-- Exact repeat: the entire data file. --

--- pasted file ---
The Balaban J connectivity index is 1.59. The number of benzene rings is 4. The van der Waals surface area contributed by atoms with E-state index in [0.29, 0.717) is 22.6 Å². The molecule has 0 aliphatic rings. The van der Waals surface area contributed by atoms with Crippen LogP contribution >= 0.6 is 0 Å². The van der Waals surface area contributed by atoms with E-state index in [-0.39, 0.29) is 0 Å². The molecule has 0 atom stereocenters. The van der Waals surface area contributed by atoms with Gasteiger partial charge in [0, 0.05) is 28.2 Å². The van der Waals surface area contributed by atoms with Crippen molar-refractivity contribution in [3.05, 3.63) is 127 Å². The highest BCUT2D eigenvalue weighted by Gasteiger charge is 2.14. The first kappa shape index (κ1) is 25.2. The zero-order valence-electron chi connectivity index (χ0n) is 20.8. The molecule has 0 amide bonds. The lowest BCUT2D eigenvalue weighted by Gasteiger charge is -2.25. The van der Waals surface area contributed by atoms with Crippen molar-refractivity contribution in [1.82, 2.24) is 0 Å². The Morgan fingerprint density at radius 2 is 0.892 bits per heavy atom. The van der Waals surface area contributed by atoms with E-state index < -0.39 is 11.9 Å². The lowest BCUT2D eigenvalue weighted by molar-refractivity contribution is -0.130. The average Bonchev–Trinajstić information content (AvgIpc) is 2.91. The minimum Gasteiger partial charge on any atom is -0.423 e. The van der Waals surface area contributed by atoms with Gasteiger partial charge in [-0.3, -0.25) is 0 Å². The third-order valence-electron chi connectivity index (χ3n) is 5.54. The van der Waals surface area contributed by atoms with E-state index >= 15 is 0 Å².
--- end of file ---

The Balaban J connectivity index is 1.59. The number of benzene rings is 4. The van der Waals surface area contributed by atoms with E-state index in [0.29, 0.717) is 22.6 Å². The molecule has 0 aliphatic rings. The van der Waals surface area contributed by atoms with Crippen LogP contribution >= 0.6 is 0 Å². The van der Waals surface area contributed by atoms with E-state index in [-0.39, 0.29) is 0 Å². The molecule has 0 atom stereocenters. The van der Waals surface area contributed by atoms with Gasteiger partial charge in [0, 0.05) is 28.2 Å². The van der Waals surface area contributed by atoms with Crippen molar-refractivity contribution in [3.05, 3.63) is 127 Å². The highest BCUT2D eigenvalue weighted by Gasteiger charge is 2.14. The first kappa shape index (κ1) is 25.2. The zero-order valence-electron chi connectivity index (χ0n) is 20.8. The molecule has 0 amide bonds. The lowest BCUT2D eigenvalue weighted by Gasteiger charge is -2.25. The van der Waals surface area contributed by atoms with Crippen molar-refractivity contribution in [1.82, 2.24) is 0 Å². The Morgan fingerprint density at radius 2 is 0.892 bits per heavy atom. The van der Waals surface area contributed by atoms with E-state index < -0.39 is 11.9 Å². The lowest BCUT2D eigenvalue weighted by molar-refractivity contribution is -0.130. The average Bonchev–Trinajstić information content (AvgIpc) is 2.91. The minimum Gasteiger partial charge on any atom is -0.423 e. The van der Waals surface area contributed by atoms with Gasteiger partial charge in [-0.3, -0.25) is 0 Å². The third-order valence-electron chi connectivity index (χ3n) is 5.54. The van der Waals surface area contributed by atoms with E-state index >= 15 is 0 Å².